Monday, July 07, 2003

Damned if you're interesting, damned if you're boring: why to stay out of politics:Poor Howard Dean. He was sucked in by one of the most reliable currents of the news media: the punishment of freethinkers for every minor imperfection. Identifying this phenomenon is a step to understanding our sorry state of today's campaigns. The problem is that candidates must be mind-numbingly predictable in order to raise funds and not commit "slipups" or "mishaps" which will be punished by the press. (Even though the more boring you are, the more hungry the press is for mishaps in order to write about something interesting.) But on the other side of the boringness spectrum, the press punishes outspoken and interesting people like Howard Dean for not being more scripted, by focusing on how their outspoken style leads to--you guessed it--"slipups" and "mishaps" (as the Washington Post did with a story called "Misfires from the Hip Create Problems, Dean Discovers").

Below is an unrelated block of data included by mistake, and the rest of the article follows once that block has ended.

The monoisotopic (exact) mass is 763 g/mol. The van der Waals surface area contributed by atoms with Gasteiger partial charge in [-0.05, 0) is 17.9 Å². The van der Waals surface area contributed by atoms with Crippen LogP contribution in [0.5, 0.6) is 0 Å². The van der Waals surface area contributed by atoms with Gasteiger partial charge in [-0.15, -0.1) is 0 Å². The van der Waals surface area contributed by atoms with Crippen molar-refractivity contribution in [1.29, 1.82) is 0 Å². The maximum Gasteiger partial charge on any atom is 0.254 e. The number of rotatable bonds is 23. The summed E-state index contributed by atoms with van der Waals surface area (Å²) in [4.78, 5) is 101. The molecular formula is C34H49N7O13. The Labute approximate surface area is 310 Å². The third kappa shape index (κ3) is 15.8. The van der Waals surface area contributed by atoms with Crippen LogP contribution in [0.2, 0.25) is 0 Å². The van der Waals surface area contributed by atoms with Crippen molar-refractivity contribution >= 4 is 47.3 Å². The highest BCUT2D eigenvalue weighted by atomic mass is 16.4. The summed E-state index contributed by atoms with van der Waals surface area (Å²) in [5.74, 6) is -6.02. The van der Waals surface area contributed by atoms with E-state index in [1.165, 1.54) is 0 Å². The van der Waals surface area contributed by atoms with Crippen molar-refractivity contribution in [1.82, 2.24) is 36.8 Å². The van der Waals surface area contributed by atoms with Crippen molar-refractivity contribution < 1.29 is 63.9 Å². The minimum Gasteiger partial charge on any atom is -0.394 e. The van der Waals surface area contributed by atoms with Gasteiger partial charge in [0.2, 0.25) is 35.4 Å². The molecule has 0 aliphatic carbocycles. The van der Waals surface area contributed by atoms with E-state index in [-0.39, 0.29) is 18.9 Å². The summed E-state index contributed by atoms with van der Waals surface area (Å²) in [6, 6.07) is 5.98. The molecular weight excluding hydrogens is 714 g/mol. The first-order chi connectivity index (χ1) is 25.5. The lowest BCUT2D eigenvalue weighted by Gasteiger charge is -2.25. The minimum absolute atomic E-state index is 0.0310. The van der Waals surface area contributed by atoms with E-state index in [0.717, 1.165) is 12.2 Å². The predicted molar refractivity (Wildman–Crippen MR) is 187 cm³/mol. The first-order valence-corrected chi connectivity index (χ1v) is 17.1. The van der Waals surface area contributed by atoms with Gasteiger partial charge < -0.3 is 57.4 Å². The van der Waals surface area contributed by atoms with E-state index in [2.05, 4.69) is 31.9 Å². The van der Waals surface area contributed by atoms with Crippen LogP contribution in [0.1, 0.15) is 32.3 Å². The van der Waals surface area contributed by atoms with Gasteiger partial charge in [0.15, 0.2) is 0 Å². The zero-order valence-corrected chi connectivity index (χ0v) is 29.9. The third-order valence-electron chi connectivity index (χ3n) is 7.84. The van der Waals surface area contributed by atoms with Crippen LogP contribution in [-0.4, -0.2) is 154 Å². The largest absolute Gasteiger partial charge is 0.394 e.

In other words, if you are boring, the press will focus all the more on your mishaps as a way of trying to stay awake. If you are too interesting, the press will focus on your mishaps as a way of smugly saying, "We're wiser than this know-it-all outsider." (Only John McCain was able to avoid this trap by kissing the press' ass in 2000.) The result? Boring campaigns, meaningless but endless press coverage of "mishaps," and citizens left with no compelling reason to vote one way or another.

In an earlier B&C blog, I wrote about the problem with press coverage that limits itself to campaign strategy rather than ideas and issues.

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